tech analysts, initiating coverage on Sept. 12, 2005
In the first three months after Meeker's team recommended NetEase, the company's
shares fell 25%. Oops.
the big electricity generator, "is making progress with a big financial
restructuring. If they just liquidated the company, you'd get $6 a share."
-- David J. Williams, portfolio manager of the Excelsior Value & Restructuring
Fund at U.S. Trust, Dec. 27, 2004
Calpine's shares were trading around $3.50 when Williams made them one of his
top picks for 2005. They're trading now for 31 cents -- down 91%.
by OPEC could cause a steep decline in oil prices: "We are concerned about
the future. We are concerned about a new severe drop in price like we have witnessed
in recent days." -- Iranian Minister of Petroleum Bijan Zanganeh, Nov.
Oil prices were about $50 a barrel when Zanganeh fretted about a severe drop.
They hit a record of $70 a barrel in the summer before easing back to "only"
around $60 by yearend.
5. Sales of gold
by central banks could seal its fate as an economic relic of the Old World.
"The pillars of the market are crumbling." -- Andy Smith, a gold analyst
at Mitsui Global Precious Metals in London, May 3, 2004
Those golden pillars didn't crumble in 2005. They turned into rocket boosters.
Gold rose 16% to a 22-year high in mid-December.
4. Mechanics at
Northwest Airlines (NWA ) will win a strike because other workers will stand
up for them. "We know we're not in this alone." -- Ted Ludwig, president
of Local 33, Aircraft Mechanics Fraternal Assn., Aug. 9, 2005
Northwest had little trouble finding replacements for the 4,100 strikers, and
no other unions honored their picket line. The continuing strike is considered
a near-total failure.
3. The Dow Jones
industrial average will finish 2005 at 8,000 points. -- Bernie Schaeffer, Schaeffer's
Investment Research, Dec. 27, 2004
Technically speaking, this prediction could still come true, but it would require
the Dow industrials to plummet 26% in the next two weeks. Anyone willing to
2. 2005 will be
"a year of economic difficulty." -- A majority of the American people;
54% of respondents to a Gallup poll, Dec. 17-19, 2004
For many, it was a difficult year. But the unemployment rate is just 5%, well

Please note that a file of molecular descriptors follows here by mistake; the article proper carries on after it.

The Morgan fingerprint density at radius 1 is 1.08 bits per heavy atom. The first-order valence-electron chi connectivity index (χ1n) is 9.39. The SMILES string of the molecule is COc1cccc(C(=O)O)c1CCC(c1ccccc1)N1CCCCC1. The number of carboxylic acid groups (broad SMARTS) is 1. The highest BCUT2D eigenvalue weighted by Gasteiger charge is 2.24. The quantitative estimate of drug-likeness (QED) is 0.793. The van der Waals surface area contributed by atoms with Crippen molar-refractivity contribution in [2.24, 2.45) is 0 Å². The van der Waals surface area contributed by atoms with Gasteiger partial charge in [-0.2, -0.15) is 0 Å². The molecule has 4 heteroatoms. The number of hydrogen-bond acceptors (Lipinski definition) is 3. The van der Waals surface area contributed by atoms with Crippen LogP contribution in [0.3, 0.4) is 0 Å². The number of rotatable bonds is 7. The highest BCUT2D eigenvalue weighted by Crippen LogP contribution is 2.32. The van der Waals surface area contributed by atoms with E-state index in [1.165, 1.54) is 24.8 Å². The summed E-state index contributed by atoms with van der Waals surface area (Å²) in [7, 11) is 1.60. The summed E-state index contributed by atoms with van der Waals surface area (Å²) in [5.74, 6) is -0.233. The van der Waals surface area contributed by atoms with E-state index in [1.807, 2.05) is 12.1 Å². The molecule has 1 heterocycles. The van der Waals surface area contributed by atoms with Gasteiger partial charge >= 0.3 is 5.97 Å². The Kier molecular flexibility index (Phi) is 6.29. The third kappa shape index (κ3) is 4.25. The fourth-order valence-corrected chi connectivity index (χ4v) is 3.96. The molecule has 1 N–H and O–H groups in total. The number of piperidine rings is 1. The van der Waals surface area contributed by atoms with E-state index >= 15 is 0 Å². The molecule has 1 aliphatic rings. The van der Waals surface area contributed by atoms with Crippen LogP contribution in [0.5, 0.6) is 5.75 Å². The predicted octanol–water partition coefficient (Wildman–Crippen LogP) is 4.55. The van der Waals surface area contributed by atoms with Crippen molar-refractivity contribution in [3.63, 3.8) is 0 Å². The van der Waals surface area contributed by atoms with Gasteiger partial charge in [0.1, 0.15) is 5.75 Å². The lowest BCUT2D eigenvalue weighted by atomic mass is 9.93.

below its 30-year average. The economy is growing rapidly. And household wealth
is at an all-time high. If 2005 was "difficult," then what would you
call a recession?
1. The U.S. will
have fewer hurricanes in 2005 than in 2004. -- Tropical Meteorology Project
of Colorado State University, Dec. 3, 2004
2005 broke all hurricane records. Including Katrina and Rita, there were 14
Atlantic hurricanes, 7 of them classified as "intense." The Coloradans
had predicted six -- only three intense. Granted, predicting hurricane season
half a year before it warms up is no easy task. But guys, come on.
the wife needs (?)
A husband and wife go to a counselor after 30 years of marriage.
asks them what the problem is? The wife goes into a tirade, listing every problem
they have ever had in the 30 years they've been married. She goes on and on
Finally, the counselor
gets up, goes around the desk, embraces the woman, and kisses her passionately.
The woman shuts up and sits quietly in a daze.
turns to the husband and says "That is what your wife needs at least three
times a week. Can you do that?"
The husband replies,
"I can bring her in on Monday and Wednesday, but on Friday I'm playing
poker with the boys."
+ Dumb reasons we hold losing stocks. Click
+ How my private equity fund is doing. Click
+ Blackstone private equity funds. Click
+ Manhattan Pharmaceuticals: Click
+ NovaDel Biosciences appeals. Click
+ Hana Biosciences appeals. Click
+ All turned on by biotech. Click
+ Steve Jobs Commencement Address. The text is available:
Click here. The full audio is available. Click
+ The March of the Penguins, an exquisite movie. Click
+ When to sell stocks. Click
This column is about my personal search for the perfect
investment. I don't give investment advice. For that you have to be registered
with regulatory authorities, which I am not. I am a reporter and an investor.
I make my daily column -- Monday through Friday -- freely available for three
reasons: Writing is good for sorting things out in my brain. Second, the column
is research for a book I'm writing called "In Search of the Perfect
Investment." Third, I encourage my readers to send me their ideas,
concerns and experiences. That way we can all learn together. My email address